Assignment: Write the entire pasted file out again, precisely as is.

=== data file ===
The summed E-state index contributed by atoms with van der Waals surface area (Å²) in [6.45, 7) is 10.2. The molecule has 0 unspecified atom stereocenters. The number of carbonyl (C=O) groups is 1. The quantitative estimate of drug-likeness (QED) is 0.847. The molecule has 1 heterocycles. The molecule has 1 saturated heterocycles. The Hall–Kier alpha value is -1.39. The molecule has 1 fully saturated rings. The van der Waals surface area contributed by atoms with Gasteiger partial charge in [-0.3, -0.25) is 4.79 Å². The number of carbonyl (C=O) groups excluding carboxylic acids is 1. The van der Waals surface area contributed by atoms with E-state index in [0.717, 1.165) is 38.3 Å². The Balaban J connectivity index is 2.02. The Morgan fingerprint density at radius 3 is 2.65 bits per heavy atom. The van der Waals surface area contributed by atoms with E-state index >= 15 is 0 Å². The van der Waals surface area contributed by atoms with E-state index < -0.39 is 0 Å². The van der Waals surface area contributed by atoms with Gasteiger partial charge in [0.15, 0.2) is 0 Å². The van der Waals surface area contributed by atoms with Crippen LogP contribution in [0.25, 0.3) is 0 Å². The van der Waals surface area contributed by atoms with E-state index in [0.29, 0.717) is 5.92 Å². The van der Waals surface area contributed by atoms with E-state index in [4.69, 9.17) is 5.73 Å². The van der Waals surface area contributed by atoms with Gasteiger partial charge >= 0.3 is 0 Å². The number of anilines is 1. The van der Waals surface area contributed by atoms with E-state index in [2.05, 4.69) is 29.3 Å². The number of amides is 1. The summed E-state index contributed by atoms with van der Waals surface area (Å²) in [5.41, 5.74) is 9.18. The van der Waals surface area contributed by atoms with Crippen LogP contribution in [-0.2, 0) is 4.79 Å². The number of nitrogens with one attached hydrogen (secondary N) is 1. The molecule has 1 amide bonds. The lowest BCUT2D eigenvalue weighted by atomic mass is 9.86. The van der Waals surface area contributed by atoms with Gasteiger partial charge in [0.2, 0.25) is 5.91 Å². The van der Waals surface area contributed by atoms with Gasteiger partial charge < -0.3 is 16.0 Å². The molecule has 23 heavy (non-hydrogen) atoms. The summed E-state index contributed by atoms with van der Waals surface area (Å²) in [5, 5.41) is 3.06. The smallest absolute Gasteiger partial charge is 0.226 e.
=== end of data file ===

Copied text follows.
The summed E-state index contributed by atoms with van der Waals surface area (Å²) in [6.45, 7) is 10.2. The molecule has 0 unspecified atom stereocenters. The number of carbonyl (C=O) groups is 1. The quantitative estimate of drug-likeness (QED) is 0.847. The molecule has 1 heterocycles. The molecule has 1 saturated heterocycles. The Hall–Kier alpha value is -1.39. The molecule has 1 fully saturated rings. The van der Waals surface area contributed by atoms with Gasteiger partial charge in [-0.3, -0.25) is 4.79 Å². The number of carbonyl (C=O) groups excluding carboxylic acids is 1. The van der Waals surface area contributed by atoms with E-state index in [0.717, 1.165) is 38.3 Å². The Balaban J connectivity index is 2.02. The Morgan fingerprint density at radius 3 is 2.65 bits per heavy atom. The van der Waals surface area contributed by atoms with E-state index >= 15 is 0 Å². The van der Waals surface area contributed by atoms with E-state index < -0.39 is 0 Å². The van der Waals surface area contributed by atoms with Gasteiger partial charge in [0.15, 0.2) is 0 Å². The van der Waals surface area contributed by atoms with Crippen LogP contribution in [0.25, 0.3) is 0 Å². The van der Waals surface area contributed by atoms with E-state index in [0.29, 0.717) is 5.92 Å². The van der Waals surface area contributed by atoms with E-state index in [4.69, 9.17) is 5.73 Å². The van der Waals surface area contributed by atoms with Gasteiger partial charge >= 0.3 is 0 Å². The number of anilines is 1. The van der Waals surface area contributed by atoms with E-state index in [2.05, 4.69) is 29.3 Å². The number of amides is 1. The summed E-state index contributed by atoms with van der Waals surface area (Å²) in [5.41, 5.74) is 9.18. The van der Waals surface area contributed by atoms with Crippen LogP contribution in [-0.2, 0) is 4.79 Å². The number of nitrogens with one attached hydrogen (secondary N) is 1. The molecule has 1 amide bonds. The lowest BCUT2D eigenvalue weighted by atomic mass is 9.86. The van der Waals surface area contributed by atoms with Gasteiger partial charge in [0.2, 0.25) is 5.91 Å². The van der Waals surface area contributed by atoms with Gasteiger partial charge < -0.3 is 16.0 Å². The molecule has 23 heavy (non-hydrogen) atoms. The summed E-state index contributed by atoms with van der Waals surface area (Å²) in [5, 5.41) is 3.06. The smallest absolute Gasteiger partial charge is 0.226 e.